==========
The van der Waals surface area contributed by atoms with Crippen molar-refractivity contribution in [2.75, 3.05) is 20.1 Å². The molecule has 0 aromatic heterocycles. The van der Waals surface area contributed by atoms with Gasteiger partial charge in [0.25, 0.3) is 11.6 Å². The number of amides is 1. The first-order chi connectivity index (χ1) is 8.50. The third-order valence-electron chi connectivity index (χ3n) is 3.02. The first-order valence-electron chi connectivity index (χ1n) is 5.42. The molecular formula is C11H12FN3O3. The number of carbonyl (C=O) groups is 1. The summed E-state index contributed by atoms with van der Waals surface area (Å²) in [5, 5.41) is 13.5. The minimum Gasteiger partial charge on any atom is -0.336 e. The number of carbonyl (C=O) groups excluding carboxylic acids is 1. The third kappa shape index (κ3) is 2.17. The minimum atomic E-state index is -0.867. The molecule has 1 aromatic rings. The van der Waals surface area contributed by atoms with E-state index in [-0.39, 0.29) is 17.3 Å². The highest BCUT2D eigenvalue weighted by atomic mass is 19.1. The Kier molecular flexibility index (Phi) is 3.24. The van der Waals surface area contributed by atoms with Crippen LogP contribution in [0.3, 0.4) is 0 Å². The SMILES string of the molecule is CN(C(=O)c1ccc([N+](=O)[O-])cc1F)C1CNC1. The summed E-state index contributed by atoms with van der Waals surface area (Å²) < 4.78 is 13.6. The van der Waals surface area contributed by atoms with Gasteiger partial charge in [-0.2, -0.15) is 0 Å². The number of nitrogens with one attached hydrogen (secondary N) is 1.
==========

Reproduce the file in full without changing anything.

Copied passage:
The van der Waals surface area contributed by atoms with Crippen molar-refractivity contribution in [2.75, 3.05) is 20.1 Å². The molecule has 0 aromatic heterocycles. The van der Waals surface area contributed by atoms with Gasteiger partial charge in [0.25, 0.3) is 11.6 Å². The number of amides is 1. The first-order chi connectivity index (χ1) is 8.50. The third-order valence-electron chi connectivity index (χ3n) is 3.02. The first-order valence-electron chi connectivity index (χ1n) is 5.42. The molecular formula is C11H12FN3O3. The number of carbonyl (C=O) groups is 1. The summed E-state index contributed by atoms with van der Waals surface area (Å²) in [5, 5.41) is 13.5. The minimum Gasteiger partial charge on any atom is -0.336 e. The number of carbonyl (C=O) groups excluding carboxylic acids is 1. The third kappa shape index (κ3) is 2.17. The minimum atomic E-state index is -0.867. The molecule has 1 aromatic rings. The van der Waals surface area contributed by atoms with E-state index in [-0.39, 0.29) is 17.3 Å². The highest BCUT2D eigenvalue weighted by atomic mass is 19.1. The Kier molecular flexibility index (Phi) is 3.24. The van der Waals surface area contributed by atoms with Crippen LogP contribution in [0.3, 0.4) is 0 Å². The SMILES string of the molecule is CN(C(=O)c1ccc([N+](=O)[O-])cc1F)C1CNC1. The summed E-state index contributed by atoms with van der Waals surface area (Å²) < 4.78 is 13.6. The van der Waals surface area contributed by atoms with Gasteiger partial charge in [-0.2, -0.15) is 0 Å². The number of nitrogens with one attached hydrogen (secondary N) is 1.